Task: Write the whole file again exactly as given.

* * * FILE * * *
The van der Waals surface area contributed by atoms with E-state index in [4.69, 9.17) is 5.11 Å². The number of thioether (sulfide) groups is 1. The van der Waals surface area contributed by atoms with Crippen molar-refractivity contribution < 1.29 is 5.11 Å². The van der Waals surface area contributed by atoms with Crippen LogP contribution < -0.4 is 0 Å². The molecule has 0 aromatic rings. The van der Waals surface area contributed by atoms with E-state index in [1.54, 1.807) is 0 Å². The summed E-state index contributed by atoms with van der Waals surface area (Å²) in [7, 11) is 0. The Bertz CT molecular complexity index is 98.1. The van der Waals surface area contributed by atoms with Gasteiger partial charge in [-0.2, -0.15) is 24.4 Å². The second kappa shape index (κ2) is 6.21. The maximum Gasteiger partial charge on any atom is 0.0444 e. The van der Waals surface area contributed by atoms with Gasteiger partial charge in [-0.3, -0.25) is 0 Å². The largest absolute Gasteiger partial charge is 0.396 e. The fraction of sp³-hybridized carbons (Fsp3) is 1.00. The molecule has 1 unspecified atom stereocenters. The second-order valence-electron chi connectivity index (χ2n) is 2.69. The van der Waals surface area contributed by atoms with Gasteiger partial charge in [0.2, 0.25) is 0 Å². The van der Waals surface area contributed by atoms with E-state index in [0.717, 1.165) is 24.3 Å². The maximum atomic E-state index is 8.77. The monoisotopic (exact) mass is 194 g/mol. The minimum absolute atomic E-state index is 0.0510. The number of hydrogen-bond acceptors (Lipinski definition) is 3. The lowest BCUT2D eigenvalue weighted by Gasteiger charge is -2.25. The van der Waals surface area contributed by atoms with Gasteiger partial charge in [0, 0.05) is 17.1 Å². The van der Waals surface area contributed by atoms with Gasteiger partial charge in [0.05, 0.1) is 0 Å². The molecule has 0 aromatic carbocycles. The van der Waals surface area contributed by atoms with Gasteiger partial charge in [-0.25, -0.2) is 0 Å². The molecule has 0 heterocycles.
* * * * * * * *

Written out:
The van der Waals surface area contributed by atoms with E-state index in [4.69, 9.17) is 5.11 Å². The number of thioether (sulfide) groups is 1. The van der Waals surface area contributed by atoms with Crippen molar-refractivity contribution < 1.29 is 5.11 Å². The van der Waals surface area contributed by atoms with Crippen LogP contribution < -0.4 is 0 Å². The molecule has 0 aromatic rings. The van der Waals surface area contributed by atoms with E-state index in [1.54, 1.807) is 0 Å². The summed E-state index contributed by atoms with van der Waals surface area (Å²) in [7, 11) is 0. The Bertz CT molecular complexity index is 98.1. The van der Waals surface area contributed by atoms with Gasteiger partial charge in [-0.2, -0.15) is 24.4 Å². The second kappa shape index (κ2) is 6.21. The maximum Gasteiger partial charge on any atom is 0.0444 e. The van der Waals surface area contributed by atoms with Gasteiger partial charge in [-0.3, -0.25) is 0 Å². The largest absolute Gasteiger partial charge is 0.396 e. The fraction of sp³-hybridized carbons (Fsp3) is 1.00. The molecule has 1 unspecified atom stereocenters. The second-order valence-electron chi connectivity index (χ2n) is 2.69. The van der Waals surface area contributed by atoms with Gasteiger partial charge in [0.2, 0.25) is 0 Å². The van der Waals surface area contributed by atoms with E-state index in [0.717, 1.165) is 24.3 Å². The maximum atomic E-state index is 8.77. The monoisotopic (exact) mass is 194 g/mol. The minimum absolute atomic E-state index is 0.0510. The number of hydrogen-bond acceptors (Lipinski definition) is 3. The lowest BCUT2D eigenvalue weighted by Gasteiger charge is -2.25. The van der Waals surface area contributed by atoms with Gasteiger partial charge in [0, 0.05) is 17.1 Å². The van der Waals surface area contributed by atoms with Gasteiger partial charge in [0.05, 0.1) is 0 Å². The molecule has 0 aromatic carbocycles. The van der Waals surface area contributed by atoms with Gasteiger partial charge in [-0.25, -0.2) is 0 Å². The molecule has 0 heterocycles.